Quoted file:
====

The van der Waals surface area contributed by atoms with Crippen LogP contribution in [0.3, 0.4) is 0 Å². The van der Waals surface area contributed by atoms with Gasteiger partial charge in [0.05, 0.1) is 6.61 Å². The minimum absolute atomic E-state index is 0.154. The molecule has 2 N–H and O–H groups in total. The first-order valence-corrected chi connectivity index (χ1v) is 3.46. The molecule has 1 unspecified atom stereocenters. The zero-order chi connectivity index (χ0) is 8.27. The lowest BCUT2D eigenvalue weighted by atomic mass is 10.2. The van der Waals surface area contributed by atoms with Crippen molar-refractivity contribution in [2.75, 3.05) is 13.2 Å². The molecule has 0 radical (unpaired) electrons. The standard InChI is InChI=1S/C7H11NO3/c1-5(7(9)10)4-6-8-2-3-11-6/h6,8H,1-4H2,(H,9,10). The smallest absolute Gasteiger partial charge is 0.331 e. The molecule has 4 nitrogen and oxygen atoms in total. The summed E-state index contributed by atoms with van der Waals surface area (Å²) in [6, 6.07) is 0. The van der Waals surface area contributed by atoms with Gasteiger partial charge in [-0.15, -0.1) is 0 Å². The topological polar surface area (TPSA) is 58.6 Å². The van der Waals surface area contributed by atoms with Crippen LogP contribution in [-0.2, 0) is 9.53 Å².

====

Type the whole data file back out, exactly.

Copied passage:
The van der Waals surface area contributed by atoms with Crippen LogP contribution in [0.3, 0.4) is 0 Å². The van der Waals surface area contributed by atoms with Gasteiger partial charge in [0.05, 0.1) is 6.61 Å². The minimum absolute atomic E-state index is 0.154. The molecule has 2 N–H and O–H groups in total. The first-order valence-corrected chi connectivity index (χ1v) is 3.46. The molecule has 1 unspecified atom stereocenters. The zero-order chi connectivity index (χ0) is 8.27. The lowest BCUT2D eigenvalue weighted by atomic mass is 10.2. The van der Waals surface area contributed by atoms with Crippen molar-refractivity contribution in [2.75, 3.05) is 13.2 Å². The molecule has 0 radical (unpaired) electrons. The standard InChI is InChI=1S/C7H11NO3/c1-5(7(9)10)4-6-8-2-3-11-6/h6,8H,1-4H2,(H,9,10). The smallest absolute Gasteiger partial charge is 0.331 e. The molecule has 4 nitrogen and oxygen atoms in total. The summed E-state index contributed by atoms with van der Waals surface area (Å²) in [6, 6.07) is 0. The van der Waals surface area contributed by atoms with Gasteiger partial charge in [-0.15, -0.1) is 0 Å². The topological polar surface area (TPSA) is 58.6 Å². The van der Waals surface area contributed by atoms with Crippen LogP contribution in [-0.2, 0) is 9.53 Å².